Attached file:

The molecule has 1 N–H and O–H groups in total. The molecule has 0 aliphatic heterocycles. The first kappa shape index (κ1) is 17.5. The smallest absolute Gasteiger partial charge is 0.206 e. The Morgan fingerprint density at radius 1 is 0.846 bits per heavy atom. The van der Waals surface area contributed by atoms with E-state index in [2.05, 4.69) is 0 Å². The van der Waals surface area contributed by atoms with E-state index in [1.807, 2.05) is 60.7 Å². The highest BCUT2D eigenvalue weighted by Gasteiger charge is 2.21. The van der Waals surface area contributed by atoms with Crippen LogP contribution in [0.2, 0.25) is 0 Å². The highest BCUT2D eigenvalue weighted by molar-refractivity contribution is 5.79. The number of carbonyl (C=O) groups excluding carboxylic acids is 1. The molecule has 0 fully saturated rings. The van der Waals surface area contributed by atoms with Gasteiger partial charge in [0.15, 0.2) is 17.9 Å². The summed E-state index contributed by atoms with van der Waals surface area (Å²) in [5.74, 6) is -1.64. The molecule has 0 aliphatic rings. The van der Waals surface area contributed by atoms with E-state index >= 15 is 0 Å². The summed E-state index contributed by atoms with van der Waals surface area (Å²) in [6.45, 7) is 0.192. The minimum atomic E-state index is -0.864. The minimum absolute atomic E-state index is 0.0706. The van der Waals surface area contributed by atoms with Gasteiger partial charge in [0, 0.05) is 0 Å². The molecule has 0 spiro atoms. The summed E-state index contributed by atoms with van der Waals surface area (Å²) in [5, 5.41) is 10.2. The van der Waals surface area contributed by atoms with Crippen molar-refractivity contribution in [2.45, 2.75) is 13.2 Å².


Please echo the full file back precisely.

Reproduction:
The molecule has 1 N–H and O–H groups in total. The molecule has 0 aliphatic heterocycles. The first kappa shape index (κ1) is 17.5. The smallest absolute Gasteiger partial charge is 0.206 e. The Morgan fingerprint density at radius 1 is 0.846 bits per heavy atom. The van der Waals surface area contributed by atoms with E-state index in [2.05, 4.69) is 0 Å². The van der Waals surface area contributed by atoms with E-state index in [1.807, 2.05) is 60.7 Å². The highest BCUT2D eigenvalue weighted by Gasteiger charge is 2.21. The van der Waals surface area contributed by atoms with Crippen LogP contribution in [0.2, 0.25) is 0 Å². The highest BCUT2D eigenvalue weighted by molar-refractivity contribution is 5.79. The number of carbonyl (C=O) groups excluding carboxylic acids is 1. The molecule has 0 fully saturated rings. The van der Waals surface area contributed by atoms with Gasteiger partial charge in [0.15, 0.2) is 17.9 Å². The summed E-state index contributed by atoms with van der Waals surface area (Å²) in [5.74, 6) is -1.64. The molecule has 0 aliphatic rings. The van der Waals surface area contributed by atoms with E-state index >= 15 is 0 Å². The summed E-state index contributed by atoms with van der Waals surface area (Å²) in [6.45, 7) is 0.192. The minimum atomic E-state index is -0.864. The minimum absolute atomic E-state index is 0.0706. The van der Waals surface area contributed by atoms with Gasteiger partial charge in [0, 0.05) is 0 Å². The molecule has 0 spiro atoms. The summed E-state index contributed by atoms with van der Waals surface area (Å²) in [5, 5.41) is 10.2. The van der Waals surface area contributed by atoms with Crippen molar-refractivity contribution in [2.45, 2.75) is 13.2 Å².